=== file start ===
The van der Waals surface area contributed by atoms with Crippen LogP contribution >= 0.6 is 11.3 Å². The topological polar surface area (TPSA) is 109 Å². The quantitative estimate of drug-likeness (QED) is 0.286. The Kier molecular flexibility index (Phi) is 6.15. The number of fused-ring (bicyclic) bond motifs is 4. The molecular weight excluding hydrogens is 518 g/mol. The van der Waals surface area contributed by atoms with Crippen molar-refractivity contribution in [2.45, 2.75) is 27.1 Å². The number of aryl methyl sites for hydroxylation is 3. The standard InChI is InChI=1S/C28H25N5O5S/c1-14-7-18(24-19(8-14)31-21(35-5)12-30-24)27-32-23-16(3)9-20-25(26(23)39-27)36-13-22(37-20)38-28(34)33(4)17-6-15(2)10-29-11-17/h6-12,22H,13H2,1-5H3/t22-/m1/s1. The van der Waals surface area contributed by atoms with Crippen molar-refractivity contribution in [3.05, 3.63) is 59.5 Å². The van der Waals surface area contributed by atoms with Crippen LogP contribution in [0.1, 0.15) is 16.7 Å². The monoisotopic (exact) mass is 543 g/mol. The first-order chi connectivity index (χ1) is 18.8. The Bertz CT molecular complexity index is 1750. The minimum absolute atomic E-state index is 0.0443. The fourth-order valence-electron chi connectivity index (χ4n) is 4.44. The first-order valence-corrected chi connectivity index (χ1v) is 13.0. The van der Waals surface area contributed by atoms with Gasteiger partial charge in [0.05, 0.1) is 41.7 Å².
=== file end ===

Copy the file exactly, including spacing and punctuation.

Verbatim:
The van der Waals surface area contributed by atoms with Crippen LogP contribution >= 0.6 is 11.3 Å². The topological polar surface area (TPSA) is 109 Å². The quantitative estimate of drug-likeness (QED) is 0.286. The Kier molecular flexibility index (Phi) is 6.15. The number of fused-ring (bicyclic) bond motifs is 4. The molecular weight excluding hydrogens is 518 g/mol. The van der Waals surface area contributed by atoms with Crippen molar-refractivity contribution in [2.45, 2.75) is 27.1 Å². The number of aryl methyl sites for hydroxylation is 3. The standard InChI is InChI=1S/C28H25N5O5S/c1-14-7-18(24-19(8-14)31-21(35-5)12-30-24)27-32-23-16(3)9-20-25(26(23)39-27)36-13-22(37-20)38-28(34)33(4)17-6-15(2)10-29-11-17/h6-12,22H,13H2,1-5H3/t22-/m1/s1. The van der Waals surface area contributed by atoms with Crippen molar-refractivity contribution in [3.05, 3.63) is 59.5 Å². The van der Waals surface area contributed by atoms with Crippen LogP contribution in [0.1, 0.15) is 16.7 Å². The monoisotopic (exact) mass is 543 g/mol. The first-order chi connectivity index (χ1) is 18.8. The Bertz CT molecular complexity index is 1750. The minimum absolute atomic E-state index is 0.0443. The fourth-order valence-electron chi connectivity index (χ4n) is 4.44. The first-order valence-corrected chi connectivity index (χ1v) is 13.0. The van der Waals surface area contributed by atoms with Gasteiger partial charge in [0.05, 0.1) is 41.7 Å².